Now, I have to admit I do not feed people indiscriminately. The scary-looking guy who hangs out by the university and screams for help all day long? I double check that the doors are locked before I drive by. The war vet who throws things at cars and roars about the injustice of his situation as the traffic zips by? Yeah, I feel bad, but I avoid the intersection where he hangs out altogether.

You can’t just prance up to any person, homeless or not, and assume that they’re going to turn out to be nice people. You have to trust your instincts. However, it’s also important to recognize that there is no correlation between having money and being a trustworthy, decent individual.

Conversely, we’ve got to cut the “noble savage” crap that gets thrown around so much when the topic of homelessness comes up. Homelessness is rarely a lifestyle choice, and most people are not too proud to accept help, even of the half-eaten variety. I’ve only had a person refuse food I offered them once, and that’s because the guy was seriously allergic to the food I was offering him.

It boils down to having a can-do attitude. I can’t end homelessness in my community, but I can end hunger, easily and at no extra cost to anyone.

I can’t solve all of the world’s problems, but that doesn’t mean I’m helpless. Not by a long shot.

Written by GRSeim

May 4, 2012 at 6:42 pm

I hope I remember this day when I’m old and gray

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This was one of those perfect days when everything just went right. Even the weather was perfect.

Jon spent most of the day at a case competition where he and his team won second place. We’ve been giddily discussing what to do with the $500 prize.

While Jon was off making us proud, I took the kids downtown via public transit to celebrate the Space Needle’s 50th birthday. What a blast!

I decided to try to beat the crowds and had us all downtown at 7:30 AM on a Saturday morning. It worked out fantastically well, because it was really just us and the street sweepers for the first hour. We played on the escalators at Pacific Place, chased pigeons around Westlake and had Pike’s Place almost entirely to ourselves. It reminded me of when Corduroy the bear got to explore the shopping mall at night. Pure magic.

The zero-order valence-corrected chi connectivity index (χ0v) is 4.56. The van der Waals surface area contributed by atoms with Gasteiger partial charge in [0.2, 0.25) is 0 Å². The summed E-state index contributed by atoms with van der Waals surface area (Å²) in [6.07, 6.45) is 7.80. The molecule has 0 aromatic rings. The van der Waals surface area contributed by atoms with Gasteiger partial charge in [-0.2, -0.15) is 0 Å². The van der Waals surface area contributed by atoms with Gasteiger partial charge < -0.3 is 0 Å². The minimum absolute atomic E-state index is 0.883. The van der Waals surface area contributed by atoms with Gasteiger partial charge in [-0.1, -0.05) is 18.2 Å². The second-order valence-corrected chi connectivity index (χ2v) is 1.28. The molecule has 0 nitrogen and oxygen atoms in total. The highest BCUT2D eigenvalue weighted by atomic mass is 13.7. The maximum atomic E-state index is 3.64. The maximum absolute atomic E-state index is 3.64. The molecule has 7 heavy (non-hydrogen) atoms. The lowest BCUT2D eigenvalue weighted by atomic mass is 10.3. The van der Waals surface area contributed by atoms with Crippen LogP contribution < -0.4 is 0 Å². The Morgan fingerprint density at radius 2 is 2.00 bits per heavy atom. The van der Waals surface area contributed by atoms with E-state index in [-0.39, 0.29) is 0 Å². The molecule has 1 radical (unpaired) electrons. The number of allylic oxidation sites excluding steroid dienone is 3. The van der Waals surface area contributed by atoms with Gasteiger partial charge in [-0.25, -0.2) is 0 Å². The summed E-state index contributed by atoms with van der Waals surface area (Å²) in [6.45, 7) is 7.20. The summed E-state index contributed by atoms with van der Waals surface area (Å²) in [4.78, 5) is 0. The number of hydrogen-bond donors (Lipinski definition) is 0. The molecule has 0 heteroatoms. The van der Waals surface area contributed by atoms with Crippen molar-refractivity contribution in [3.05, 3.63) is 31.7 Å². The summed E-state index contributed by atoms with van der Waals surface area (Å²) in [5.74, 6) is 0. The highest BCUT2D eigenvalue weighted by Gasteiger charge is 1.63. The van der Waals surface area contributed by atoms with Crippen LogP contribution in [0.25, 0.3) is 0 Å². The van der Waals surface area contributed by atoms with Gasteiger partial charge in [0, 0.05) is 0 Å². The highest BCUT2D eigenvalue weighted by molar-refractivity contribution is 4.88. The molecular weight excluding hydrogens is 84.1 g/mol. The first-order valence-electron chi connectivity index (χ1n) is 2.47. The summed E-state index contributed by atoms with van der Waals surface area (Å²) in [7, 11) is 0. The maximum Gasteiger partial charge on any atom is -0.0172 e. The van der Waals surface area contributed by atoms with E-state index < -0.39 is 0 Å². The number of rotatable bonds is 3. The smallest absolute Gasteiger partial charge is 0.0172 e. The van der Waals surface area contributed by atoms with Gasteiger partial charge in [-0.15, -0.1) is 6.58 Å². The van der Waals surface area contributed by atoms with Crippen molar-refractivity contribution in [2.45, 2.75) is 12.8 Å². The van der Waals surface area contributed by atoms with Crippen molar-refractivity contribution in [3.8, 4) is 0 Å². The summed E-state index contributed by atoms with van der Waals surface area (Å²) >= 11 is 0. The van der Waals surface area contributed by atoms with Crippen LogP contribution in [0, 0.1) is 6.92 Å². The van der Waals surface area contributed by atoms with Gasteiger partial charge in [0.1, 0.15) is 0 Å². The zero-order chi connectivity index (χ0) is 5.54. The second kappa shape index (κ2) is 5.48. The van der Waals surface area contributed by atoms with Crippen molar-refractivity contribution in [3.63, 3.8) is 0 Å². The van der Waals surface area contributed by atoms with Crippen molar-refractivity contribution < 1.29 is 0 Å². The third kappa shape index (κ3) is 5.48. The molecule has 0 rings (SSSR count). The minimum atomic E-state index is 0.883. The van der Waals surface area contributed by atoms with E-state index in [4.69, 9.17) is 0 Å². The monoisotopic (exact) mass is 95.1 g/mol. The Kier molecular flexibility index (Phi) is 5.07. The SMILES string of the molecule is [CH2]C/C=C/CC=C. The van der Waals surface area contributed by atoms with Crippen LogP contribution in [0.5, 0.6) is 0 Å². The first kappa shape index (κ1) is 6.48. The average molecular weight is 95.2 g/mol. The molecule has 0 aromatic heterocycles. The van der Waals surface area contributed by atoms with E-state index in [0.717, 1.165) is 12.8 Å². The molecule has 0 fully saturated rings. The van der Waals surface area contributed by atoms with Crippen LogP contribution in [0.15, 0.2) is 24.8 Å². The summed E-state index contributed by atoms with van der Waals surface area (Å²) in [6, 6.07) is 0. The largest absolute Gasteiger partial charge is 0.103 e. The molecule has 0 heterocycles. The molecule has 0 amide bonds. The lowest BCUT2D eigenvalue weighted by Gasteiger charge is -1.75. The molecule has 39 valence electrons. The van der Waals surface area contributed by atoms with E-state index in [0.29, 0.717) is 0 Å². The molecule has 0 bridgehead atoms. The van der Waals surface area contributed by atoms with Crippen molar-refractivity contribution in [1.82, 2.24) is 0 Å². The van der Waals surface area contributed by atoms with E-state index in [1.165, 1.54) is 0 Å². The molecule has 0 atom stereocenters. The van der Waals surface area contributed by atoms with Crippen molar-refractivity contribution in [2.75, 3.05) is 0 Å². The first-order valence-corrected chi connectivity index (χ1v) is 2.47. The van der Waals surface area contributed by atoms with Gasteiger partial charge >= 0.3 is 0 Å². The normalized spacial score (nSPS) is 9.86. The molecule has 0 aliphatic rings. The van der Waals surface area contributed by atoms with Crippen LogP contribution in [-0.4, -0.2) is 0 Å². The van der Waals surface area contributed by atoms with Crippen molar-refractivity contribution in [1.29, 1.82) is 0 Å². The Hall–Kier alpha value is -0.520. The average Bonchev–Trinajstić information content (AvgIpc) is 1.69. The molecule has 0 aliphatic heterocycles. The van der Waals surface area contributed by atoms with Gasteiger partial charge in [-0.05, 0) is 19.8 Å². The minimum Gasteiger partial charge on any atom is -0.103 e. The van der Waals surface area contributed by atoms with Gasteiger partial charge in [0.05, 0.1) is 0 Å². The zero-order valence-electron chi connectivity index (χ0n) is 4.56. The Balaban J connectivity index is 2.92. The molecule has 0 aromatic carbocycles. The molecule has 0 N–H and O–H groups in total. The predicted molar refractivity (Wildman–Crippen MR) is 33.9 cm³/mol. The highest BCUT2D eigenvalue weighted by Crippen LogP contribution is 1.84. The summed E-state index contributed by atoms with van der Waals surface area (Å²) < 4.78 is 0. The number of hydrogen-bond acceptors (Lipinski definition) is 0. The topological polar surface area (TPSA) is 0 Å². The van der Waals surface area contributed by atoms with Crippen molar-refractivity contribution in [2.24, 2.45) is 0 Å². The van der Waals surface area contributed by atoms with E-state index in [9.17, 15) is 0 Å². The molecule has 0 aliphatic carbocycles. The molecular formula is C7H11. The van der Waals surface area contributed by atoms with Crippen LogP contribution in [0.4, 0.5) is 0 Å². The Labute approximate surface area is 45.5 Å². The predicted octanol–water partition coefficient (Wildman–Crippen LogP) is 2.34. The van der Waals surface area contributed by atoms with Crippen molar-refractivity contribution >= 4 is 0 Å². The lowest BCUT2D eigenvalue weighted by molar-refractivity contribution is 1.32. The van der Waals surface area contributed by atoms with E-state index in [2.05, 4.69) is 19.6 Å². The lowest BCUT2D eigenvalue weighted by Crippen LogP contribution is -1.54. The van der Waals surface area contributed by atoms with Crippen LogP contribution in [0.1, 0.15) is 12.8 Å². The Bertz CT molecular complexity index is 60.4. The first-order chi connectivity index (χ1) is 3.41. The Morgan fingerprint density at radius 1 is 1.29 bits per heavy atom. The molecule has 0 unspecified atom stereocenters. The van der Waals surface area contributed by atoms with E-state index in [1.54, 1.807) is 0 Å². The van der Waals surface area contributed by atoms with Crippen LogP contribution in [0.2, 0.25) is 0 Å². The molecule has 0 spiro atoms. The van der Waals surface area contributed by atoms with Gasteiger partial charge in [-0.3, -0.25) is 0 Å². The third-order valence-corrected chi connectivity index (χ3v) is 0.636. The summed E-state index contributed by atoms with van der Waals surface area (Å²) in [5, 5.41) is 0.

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The Blue Trees at Westlake Park at 7:30 AM

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The Market Piggy Bank

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The giant orange sculpture in front of the science center disappoints another generation of Seattle children by not being an enormous slide. Believe me, son, I share your pain.

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D’s first real experience of the mesmerizing International Fountain.

And as if all that wasn’t enough, we came home to this:

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That’s right, the best (or second best, depending on who you ask) pizza place in the city gave us dinner for free today! It just doesn’t get better than this, really, life couldn’t be any better than it is today.

Happy birthday, Space Needle!

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Written by GRSeim

April 22, 2012 at 2:43 am

Dawdling

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Springtime brings dramatically variable weather in Seattle; newcomers and visitors to the area are always astonished at how well the word “capricious” suits our weather patterns at this time of the year.